“Hush, material-minded one,” admonished Nita. “There’s more than tea and lemon in this. There’s a great secret. Of course we shall be interested in it. Fire away, Betty.”

“And everybody stop watching the kettle,” commanded Babbie, who had taken it in173 charge, “and then perhaps it will begin to boil.”

“What I wanted to tell you,” began Betty, impressively, “is that Miss Hale is going to be married this vacation.”

“Good for Miss Hale!” cried Bob, throwing up a pillow. “Did her sister get well?”

“Yes,” said Betty. “She was dreadfully ill all summer, and then she had to go away for a change. Ethel wanted to wait until she was perfectly strong, because she had looked forward so to being maid-of-honor.”

“I think we ought to send Miss Hale a present,” said Babe, decisively. “Madame President, please instruct the secretary—— Why, we haven’t any president now,” ended Babe in dismay.

“Let’s elect Betty,” suggested Nita.

“She’s too young for such a responsible position,” objected Bob. “It’s only the dramatics committee that takes infants.”

“And besides, her hair curls,” added Madeline, reaching out to pull one of the offending ringlets. “Curly-haired people don’t deserve to be elected to offices.”

“Let’s have Babe,” suggested Rachel.174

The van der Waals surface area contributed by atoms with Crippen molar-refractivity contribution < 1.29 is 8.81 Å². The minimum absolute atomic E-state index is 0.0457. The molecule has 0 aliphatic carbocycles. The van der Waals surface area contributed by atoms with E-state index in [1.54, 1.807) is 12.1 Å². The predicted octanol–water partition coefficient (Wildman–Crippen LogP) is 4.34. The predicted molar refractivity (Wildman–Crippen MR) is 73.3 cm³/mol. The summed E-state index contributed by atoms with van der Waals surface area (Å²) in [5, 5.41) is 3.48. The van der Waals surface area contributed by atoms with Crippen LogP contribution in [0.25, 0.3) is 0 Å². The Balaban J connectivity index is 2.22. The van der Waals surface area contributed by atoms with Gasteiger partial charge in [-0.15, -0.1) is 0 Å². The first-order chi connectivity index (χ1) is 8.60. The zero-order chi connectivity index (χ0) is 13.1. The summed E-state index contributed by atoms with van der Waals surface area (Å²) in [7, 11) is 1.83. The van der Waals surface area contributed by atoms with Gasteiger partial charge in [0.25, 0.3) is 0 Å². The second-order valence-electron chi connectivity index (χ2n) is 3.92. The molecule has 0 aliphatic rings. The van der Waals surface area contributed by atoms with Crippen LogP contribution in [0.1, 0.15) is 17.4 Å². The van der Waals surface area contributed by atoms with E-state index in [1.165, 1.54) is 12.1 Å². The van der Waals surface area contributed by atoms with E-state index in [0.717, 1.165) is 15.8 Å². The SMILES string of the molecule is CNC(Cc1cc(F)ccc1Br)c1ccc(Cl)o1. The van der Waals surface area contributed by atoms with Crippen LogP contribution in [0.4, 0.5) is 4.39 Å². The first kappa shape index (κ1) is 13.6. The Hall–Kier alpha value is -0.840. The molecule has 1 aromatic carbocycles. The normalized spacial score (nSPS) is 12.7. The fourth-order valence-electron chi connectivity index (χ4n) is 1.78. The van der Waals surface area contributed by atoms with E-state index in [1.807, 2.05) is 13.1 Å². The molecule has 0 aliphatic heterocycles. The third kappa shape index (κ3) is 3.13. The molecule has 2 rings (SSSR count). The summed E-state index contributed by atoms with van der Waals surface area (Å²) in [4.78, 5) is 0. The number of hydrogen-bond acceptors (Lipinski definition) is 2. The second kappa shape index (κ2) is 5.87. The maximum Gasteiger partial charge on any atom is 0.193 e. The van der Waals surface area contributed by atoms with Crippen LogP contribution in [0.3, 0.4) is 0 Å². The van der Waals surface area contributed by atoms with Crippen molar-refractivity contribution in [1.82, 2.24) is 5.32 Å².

“She’s older than her name, her hair has always been straight——”

“Except once,” put in Katherine, and everybody shrieked with laughter at the recollection of Babe’s one disastrous experience with a marcelle wave.

“And then she looked like a wild woman of Borneo,” went on Rachel, “so it shouldn’t count against her. Furthermore this society was organized to give her a chance.”

“All right,” agreed Nita. “I withdraw my nomination. Babe, you’re elected. Instruct the secretary to cast a unanimous ballot for yourself.”

“Very well,” said Babe with much dignity. “Please do it, Madeline, and then I appoint you and Betty and Eleanor to choose a present for Miss Hale. I was just going to say, when I interrupted myself to remark upon the extraordinary absence of a presiding officer”—Babe coughed and dropped her presidential manner abruptly—“I was going to say that I’m all for a stuffed turtle, like those we got in Nassau. I think a ripping big one would be the very thing.”

“Babe!” said Babbie scornfully. “Imagine175 how a turtle would look among her wedding presents.”

“I think it would look stunning,” persisted Babe, “and it would be so appropriate from us.”

“Don’t be dictatorial, Babe,” advised Rachel. “It isn’t seemly in a president. Perhaps your committee can think of something appropriate that won’t be quite so startling as a turtle. When is the wedding, Betty?”

“The thirty-first of December at half-past eight,” explained Betty.

“New Year’s eve—what a nice, poetical time,” interposed Babbie, thoughtfully. “I think that if I ever marry——”

“Hush, Babbie,” commanded Nita. “You probably never will. Do let Betty finish her story.”

“Well, it’s to be a very small wedding,” went on Betty, hastily, “with no cards, but announcements, but Ethel wrote me herself and she wants us all—the Nassau ones, I mean—and Mary Brooks, to come.”

“Jolly for Miss Hale!” cried Bob, tossing up two pillows this time.

“How perfectly dear of her!” said Babbie.176

“The biggest turtle we can get won’t be a bit too good for her,” declared Babe.

“But where could we stay over night?” asked Helen, the practical-minded.